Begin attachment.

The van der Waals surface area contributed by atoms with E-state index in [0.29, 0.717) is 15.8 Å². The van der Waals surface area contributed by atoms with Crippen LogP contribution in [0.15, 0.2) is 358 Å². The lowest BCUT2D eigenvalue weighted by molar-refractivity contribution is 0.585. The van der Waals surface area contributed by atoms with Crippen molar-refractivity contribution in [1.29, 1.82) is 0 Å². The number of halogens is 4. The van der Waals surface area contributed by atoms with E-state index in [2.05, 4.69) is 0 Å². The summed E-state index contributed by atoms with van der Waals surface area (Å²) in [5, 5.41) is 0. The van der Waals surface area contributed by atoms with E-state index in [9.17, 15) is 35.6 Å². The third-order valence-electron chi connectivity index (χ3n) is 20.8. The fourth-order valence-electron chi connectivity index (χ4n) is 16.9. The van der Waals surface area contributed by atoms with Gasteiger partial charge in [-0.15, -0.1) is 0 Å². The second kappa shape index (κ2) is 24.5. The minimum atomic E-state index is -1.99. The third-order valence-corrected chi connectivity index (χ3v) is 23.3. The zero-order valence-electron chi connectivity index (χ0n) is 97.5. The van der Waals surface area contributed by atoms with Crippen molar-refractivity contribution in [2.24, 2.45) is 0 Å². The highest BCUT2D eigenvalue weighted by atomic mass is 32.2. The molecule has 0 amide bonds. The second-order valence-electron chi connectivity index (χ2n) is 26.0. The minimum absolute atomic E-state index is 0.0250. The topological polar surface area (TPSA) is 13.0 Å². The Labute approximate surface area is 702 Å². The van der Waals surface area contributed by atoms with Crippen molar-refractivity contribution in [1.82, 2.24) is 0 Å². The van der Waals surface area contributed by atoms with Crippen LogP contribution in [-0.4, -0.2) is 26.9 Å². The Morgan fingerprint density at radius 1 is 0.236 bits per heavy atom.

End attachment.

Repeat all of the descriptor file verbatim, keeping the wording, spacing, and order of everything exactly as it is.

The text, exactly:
The van der Waals surface area contributed by atoms with E-state index in [0.29, 0.717) is 15.8 Å². The van der Waals surface area contributed by atoms with Crippen LogP contribution in [0.15, 0.2) is 358 Å². The lowest BCUT2D eigenvalue weighted by molar-refractivity contribution is 0.585. The van der Waals surface area contributed by atoms with Crippen molar-refractivity contribution in [1.29, 1.82) is 0 Å². The number of halogens is 4. The van der Waals surface area contributed by atoms with E-state index in [2.05, 4.69) is 0 Å². The summed E-state index contributed by atoms with van der Waals surface area (Å²) in [5, 5.41) is 0. The van der Waals surface area contributed by atoms with E-state index in [9.17, 15) is 35.6 Å². The third-order valence-electron chi connectivity index (χ3n) is 20.8. The fourth-order valence-electron chi connectivity index (χ4n) is 16.9. The van der Waals surface area contributed by atoms with Gasteiger partial charge in [-0.15, -0.1) is 0 Å². The second kappa shape index (κ2) is 24.5. The minimum atomic E-state index is -1.99. The third-order valence-corrected chi connectivity index (χ3v) is 23.3. The zero-order valence-electron chi connectivity index (χ0n) is 97.5. The van der Waals surface area contributed by atoms with Crippen molar-refractivity contribution in [2.24, 2.45) is 0 Å². The highest BCUT2D eigenvalue weighted by atomic mass is 32.2. The molecule has 0 amide bonds. The second-order valence-electron chi connectivity index (χ2n) is 26.0. The minimum absolute atomic E-state index is 0.0250. The topological polar surface area (TPSA) is 13.0 Å². The Labute approximate surface area is 702 Å². The van der Waals surface area contributed by atoms with Crippen molar-refractivity contribution in [1.82, 2.24) is 0 Å². The van der Waals surface area contributed by atoms with Crippen LogP contribution in [-0.4, -0.2) is 26.9 Å². The Morgan fingerprint density at radius 1 is 0.236 bits per heavy atom.